The 10 best food sources of prebiotics

Prebiotics from whole foods (listed below) will provide the greatest benefit (vs. supplement form) since they contain additional health-promoting nutrients like vitamins, minerals and antioxidants.

The International Scientific Association of Probiotics and Prebiotics recommends getting at least 5 grams of prebiotics per day. This is equal to approximately 2 tablespoons of chicory root, 3/4
cup of Jerusalem artichoke, 3 garlic cloves or 1/4 pound of asparagus.

Not all prebiotics are treated equal in every person’s body. Some people have a harder time tolerating some prebiotics. As with dietary fibers, some gas or bloating can result from too much prebiotics. Start with small amounts and allow your gut to adapt. If unfavorable symptoms persist, it’s important to limit or avoid the food that is suspected to be causing the symptoms.

10 food sources10 best food sources of prebiotics graphic

Listed in order from greatest to least percent of probiotic fiber by weight.

  • Chicory Root: Popular for its coffee flavor, chicory root is 65% fiber by weight, making it one of the best prebiotic food sources around. It is often added to cereal, breakfast bars,
    dairy products and bread. You can find chicory root granules to add to coffee or recipes.
  • Jerusalem Artichoke: This plant looks like ginger root but mimics the flavor of an artichoke heart. Add it to soup or salad. It can also be boiled, sautéed or roasted to resemble the consistency of a creamy potato.
  • Dandelion Greens: This is the same plant you’d find in your backyard, but opt for fresh greens from the grocery store to ensure food safety and quality. Add them to your salads, sandwiches, stews, casseroles, soups or herbal teas. Blanching them in boiling water for about 20 seconds can reduce their bitter taste.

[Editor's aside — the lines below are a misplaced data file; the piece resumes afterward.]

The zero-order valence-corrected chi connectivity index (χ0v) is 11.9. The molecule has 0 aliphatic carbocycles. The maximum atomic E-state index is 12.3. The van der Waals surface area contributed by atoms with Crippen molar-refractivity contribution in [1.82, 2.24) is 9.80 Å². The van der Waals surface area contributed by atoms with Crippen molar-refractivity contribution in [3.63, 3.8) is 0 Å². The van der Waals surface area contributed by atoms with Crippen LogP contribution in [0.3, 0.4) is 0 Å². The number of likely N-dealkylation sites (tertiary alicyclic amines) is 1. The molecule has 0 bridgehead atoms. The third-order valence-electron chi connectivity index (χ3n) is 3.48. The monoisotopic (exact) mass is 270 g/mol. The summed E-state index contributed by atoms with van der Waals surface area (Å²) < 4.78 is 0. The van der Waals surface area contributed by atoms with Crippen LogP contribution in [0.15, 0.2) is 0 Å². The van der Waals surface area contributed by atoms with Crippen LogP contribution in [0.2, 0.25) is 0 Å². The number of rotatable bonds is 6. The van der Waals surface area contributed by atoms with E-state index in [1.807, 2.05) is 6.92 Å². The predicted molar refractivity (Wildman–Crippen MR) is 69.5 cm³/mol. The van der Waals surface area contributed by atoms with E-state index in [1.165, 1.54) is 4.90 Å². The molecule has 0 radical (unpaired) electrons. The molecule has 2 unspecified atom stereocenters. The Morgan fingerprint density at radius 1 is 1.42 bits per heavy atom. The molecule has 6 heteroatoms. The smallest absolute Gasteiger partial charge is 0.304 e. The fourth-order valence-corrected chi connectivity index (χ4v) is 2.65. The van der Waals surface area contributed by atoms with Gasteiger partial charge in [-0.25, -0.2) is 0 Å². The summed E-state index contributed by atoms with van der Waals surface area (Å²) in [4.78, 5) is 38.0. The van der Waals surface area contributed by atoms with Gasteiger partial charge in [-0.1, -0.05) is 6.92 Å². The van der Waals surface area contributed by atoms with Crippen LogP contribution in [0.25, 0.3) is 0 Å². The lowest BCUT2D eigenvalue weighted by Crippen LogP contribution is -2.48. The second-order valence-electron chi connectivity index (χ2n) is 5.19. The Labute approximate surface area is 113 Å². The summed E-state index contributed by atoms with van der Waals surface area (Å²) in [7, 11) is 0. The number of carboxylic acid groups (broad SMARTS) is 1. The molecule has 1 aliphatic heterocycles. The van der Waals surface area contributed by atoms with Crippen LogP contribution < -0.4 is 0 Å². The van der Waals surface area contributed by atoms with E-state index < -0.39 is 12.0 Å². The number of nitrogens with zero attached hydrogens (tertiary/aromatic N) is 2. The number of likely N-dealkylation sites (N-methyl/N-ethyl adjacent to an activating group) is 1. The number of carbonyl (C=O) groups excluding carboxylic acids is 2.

• Raw Garlic: Raw garlic can be used to flavor guacamole, hummus and salad dressings and sprinkled on stir fry, curry, Mexican or Italian dishes.
  • Leeks: A sweeter version of the onion, leeks can be tossed into pasta and soups, or added to a garden salad, or sautéed and added to frittata or quiche.
  • Onions: Raw onions can be added to sandwiches, salads, or dips (salsa!). Onions can also be caramelized, grilled or sautéed to flavor any savory dish.
  • Asparagus: Lightly steam with garlic and lemon, add to soups and salads, or wrap in foil to create a steam tent and throw on the grill.
  • Wheat Bran: Add wheat bran to cereal, oatmeal, yogurt or blend in smoothies. When baking, substitute up to 1/3 cup baking flour with wheat bran.
  • Banana: You can make a banana split “parfait” with a banana sliced length-wise and topped with low-fat yogurt, granola, berries, peanut butter and a dash of cinnamon.
  • Other sources of prebiotics: Soybeans, whole grains (e.g. barley, rolled oats) and whole wheat foods.

For delicious recipes, nutrition tips, and to find cooking and nutrition classes, go to the Kendall Reagan Nutrition Center website. More great info is also available at the College of Health and Human Sciences Pinterest board.

Kendall Reagan Nutrition Center